Vintage Treasures: Moonheart by Charles de Lint

Vintage Treasures: Moonheart by Charles de Lint

Moonheart (Ace Books, 1984). Cover by David Mattingly

I started reading science fiction and fantasy in the late 1970s, with authors like Isaac Asimov, Robert Silverberg, Stephen R. Donaldson, and of course J.R.R. Tolkien. I learned an enormous amount from those early books, about astronomy, and space travel, and speculative physics and chemistry. And about adult relationships, and the US. military, and the kind of alien life that might exist on Venus (the kind that resembled dinosaurs, obviously).

But one of the most important things I learned was that fantasy adventures occurred elsewhere. In big cities in the United States, and small, magical towns in England. In underground government labs, and secret rebel bases on the ice planet Hoth. They certainly didn’t happen in my home town of Ottawa, Ontario, and the surrounding valley. At least, they didn’t until Chares de Lint burst on the scene with his own brand of fantasy in 1984, with books like the groundbreaking Moonheart, which helped launch the urban fantasy explosion of the 80s and 90s.

[Click the images for moon-sized versions.]

Original art for Moonheart by David Mattingly

De Lint was well known to most Ottawa fans before his first novel, Riddle of the Wren, was picked out of the slush pile at Ace Books by editor Terri Windling. Over the next few decades Windling became justly famous for championing the mythic fiction resurgence, and de Lint was perhaps the most important writer of that 80s era literary explosion.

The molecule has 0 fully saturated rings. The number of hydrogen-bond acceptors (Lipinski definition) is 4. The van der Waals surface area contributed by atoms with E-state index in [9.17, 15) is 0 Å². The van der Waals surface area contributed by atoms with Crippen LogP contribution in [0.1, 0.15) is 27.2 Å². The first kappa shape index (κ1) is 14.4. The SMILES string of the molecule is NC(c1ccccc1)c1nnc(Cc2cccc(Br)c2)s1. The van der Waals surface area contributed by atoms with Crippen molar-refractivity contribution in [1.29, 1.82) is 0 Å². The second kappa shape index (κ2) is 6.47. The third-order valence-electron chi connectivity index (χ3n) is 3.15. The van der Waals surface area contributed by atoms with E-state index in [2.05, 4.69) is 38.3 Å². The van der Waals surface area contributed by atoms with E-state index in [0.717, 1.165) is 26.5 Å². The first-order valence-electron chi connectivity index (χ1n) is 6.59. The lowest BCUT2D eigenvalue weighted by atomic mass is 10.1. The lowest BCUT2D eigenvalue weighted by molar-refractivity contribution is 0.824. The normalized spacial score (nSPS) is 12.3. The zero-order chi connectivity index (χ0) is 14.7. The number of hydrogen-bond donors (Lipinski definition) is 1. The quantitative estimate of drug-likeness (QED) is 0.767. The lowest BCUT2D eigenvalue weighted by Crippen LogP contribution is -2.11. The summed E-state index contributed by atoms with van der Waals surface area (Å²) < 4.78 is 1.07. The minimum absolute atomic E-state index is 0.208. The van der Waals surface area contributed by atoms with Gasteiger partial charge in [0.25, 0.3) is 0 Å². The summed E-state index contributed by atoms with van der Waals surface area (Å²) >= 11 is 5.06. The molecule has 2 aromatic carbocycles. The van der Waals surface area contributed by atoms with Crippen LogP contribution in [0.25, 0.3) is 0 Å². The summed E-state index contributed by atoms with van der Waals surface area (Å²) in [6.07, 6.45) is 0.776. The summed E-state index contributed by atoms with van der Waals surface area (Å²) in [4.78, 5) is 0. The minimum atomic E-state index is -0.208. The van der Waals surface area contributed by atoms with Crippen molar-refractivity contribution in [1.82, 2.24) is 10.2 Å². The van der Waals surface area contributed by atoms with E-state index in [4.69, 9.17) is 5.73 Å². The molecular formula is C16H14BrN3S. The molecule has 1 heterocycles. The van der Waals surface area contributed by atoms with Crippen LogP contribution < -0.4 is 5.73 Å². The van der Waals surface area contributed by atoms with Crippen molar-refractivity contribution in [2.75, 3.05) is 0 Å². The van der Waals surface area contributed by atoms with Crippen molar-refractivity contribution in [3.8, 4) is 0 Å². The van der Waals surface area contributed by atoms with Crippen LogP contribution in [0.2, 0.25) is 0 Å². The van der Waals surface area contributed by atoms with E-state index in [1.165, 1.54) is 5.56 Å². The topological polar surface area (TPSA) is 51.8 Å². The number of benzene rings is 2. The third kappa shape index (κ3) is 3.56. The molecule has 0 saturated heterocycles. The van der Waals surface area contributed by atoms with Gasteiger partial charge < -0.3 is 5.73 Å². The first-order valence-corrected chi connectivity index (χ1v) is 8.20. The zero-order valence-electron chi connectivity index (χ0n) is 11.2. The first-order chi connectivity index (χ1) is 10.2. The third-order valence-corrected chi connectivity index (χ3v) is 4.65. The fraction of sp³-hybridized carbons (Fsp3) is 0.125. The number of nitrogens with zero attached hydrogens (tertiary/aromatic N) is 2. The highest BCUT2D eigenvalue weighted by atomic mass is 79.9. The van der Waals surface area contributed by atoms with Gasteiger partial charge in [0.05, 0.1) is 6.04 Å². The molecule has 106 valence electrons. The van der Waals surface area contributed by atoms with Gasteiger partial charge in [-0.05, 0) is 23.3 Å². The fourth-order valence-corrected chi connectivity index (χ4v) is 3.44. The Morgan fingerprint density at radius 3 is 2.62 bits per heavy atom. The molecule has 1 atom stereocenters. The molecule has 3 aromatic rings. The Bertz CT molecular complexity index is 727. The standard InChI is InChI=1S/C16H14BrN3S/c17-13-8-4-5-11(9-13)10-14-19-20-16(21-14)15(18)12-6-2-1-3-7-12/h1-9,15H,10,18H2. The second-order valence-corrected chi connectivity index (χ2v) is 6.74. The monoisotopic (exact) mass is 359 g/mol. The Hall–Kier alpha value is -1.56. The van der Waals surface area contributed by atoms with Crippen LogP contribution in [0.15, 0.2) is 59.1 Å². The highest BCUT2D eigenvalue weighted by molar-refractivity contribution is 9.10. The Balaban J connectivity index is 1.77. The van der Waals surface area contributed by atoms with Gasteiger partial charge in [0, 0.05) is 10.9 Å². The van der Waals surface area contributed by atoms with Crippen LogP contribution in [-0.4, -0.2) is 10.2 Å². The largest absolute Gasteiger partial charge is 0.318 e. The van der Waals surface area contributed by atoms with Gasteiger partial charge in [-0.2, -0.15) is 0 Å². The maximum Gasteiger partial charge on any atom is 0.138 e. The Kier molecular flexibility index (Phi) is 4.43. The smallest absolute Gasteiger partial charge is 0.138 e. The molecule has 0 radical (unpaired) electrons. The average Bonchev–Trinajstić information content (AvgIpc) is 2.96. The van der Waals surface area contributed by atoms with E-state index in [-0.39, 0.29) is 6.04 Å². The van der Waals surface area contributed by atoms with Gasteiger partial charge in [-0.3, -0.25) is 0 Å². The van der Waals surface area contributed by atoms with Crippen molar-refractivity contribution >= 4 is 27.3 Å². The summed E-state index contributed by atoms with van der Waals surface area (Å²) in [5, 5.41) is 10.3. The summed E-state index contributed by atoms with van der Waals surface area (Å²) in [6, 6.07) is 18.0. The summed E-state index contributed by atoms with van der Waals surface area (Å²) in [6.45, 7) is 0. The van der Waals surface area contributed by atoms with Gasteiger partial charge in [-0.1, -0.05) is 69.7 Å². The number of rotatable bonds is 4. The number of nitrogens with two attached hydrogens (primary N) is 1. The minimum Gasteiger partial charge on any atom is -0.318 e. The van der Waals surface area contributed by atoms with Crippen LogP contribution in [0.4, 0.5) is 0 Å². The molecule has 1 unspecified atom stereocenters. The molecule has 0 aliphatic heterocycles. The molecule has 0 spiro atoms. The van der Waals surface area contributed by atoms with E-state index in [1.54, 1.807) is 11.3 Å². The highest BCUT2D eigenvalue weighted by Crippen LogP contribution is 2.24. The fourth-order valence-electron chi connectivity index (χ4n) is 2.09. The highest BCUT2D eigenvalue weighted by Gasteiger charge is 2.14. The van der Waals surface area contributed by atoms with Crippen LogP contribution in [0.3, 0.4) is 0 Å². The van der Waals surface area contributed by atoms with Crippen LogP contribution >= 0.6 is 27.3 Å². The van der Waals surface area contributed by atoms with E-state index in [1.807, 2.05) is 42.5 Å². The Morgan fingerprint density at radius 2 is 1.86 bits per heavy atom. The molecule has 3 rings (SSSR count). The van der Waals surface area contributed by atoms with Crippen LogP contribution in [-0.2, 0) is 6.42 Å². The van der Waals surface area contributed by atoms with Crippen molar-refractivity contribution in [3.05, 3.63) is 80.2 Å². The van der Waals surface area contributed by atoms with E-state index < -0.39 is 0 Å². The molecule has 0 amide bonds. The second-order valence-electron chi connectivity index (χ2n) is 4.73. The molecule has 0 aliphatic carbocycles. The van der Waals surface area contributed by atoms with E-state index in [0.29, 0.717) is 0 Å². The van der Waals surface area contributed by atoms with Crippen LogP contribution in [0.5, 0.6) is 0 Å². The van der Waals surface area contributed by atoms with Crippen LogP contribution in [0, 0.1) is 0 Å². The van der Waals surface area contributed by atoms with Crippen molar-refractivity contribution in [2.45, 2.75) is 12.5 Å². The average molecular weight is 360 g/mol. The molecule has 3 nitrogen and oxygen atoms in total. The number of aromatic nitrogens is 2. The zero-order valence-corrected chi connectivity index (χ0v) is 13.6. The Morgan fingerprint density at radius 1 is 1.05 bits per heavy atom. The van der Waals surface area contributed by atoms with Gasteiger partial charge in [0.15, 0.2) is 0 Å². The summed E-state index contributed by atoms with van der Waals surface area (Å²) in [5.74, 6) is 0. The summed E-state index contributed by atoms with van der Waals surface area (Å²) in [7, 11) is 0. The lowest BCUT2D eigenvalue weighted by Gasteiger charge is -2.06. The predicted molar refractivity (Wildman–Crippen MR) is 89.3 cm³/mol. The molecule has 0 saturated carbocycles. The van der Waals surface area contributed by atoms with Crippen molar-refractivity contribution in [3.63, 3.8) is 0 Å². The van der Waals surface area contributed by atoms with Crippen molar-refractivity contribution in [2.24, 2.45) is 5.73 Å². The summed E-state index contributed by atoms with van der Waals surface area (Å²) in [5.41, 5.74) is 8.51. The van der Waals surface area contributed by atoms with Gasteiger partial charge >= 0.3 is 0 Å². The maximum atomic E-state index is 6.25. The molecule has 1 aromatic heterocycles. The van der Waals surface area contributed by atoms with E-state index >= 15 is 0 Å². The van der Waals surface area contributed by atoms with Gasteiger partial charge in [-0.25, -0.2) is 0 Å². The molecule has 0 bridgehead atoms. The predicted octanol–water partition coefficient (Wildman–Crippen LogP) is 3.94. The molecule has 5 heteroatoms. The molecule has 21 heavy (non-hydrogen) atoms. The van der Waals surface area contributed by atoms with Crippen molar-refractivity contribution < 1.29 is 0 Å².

I learned about Charles and his new novel because it was thrust into my hands by the owners of The House of Speculative Fiction bookstore in Ottawa, Pat Caven and Rodger Turner, and because Charles used to hang around the store, like many in local fandom. Like every other local fantasy reader in Ottawa, I read The Riddle of the Wren and enjoyed it when it was released in June, 1984, but it wasn’t until Moonheart was published in October of the same year that it became apparent that de Lint was truly a major writer.

If The Riddle of the Wren was a literary fireworks display, Moonheart was a nova. It was the book that everyone in Ottawa fandom talked about obsessively for months. Set in downtown Ottawa and centered around Tamson House, a sprawling old edifice that takes up an entire city block, Moonheart was the book that taught me that great fantasy could be set anywhere — even in my boring hometown.

It was enough of a local sensation that readers could frequently be spotted in the Glebe in downtown Ottawa, copies of Moonheart in hand, pacing out the geography of Tamson House like tourists circling the Eiffel Tower.

Other tales of Ottawa and the Valley: Yarrow, Greenmantle, and Spiritwalk
(Ace Books, 1986 and 1988; Tor, 1992). Covers by Segrelles and David Bergen

Moonheart was the first book de Lint set in Ottawa and the Ottawa Valley, that peculiar piece of Upper Canada that forms the transition between the Saint Lawrence Lowlands and the Canadian Shield. But it wasn’t the last. Over the next few years he followed it Yarrow (Ace, 1986), Greenmantle (Ace, 1988) and roughly a dozen short stories loosely recounting the adventures of the inhabitants of Tamson House, most of which were collected in Spiritwalk (Tor, 1992).

Moonheart didn’t just take Ottawa by storm; it almost immediately established de Lint as a major fantasy writer. Here’s just a sample of some of the contemporary coverage. From Newswest, May 1991: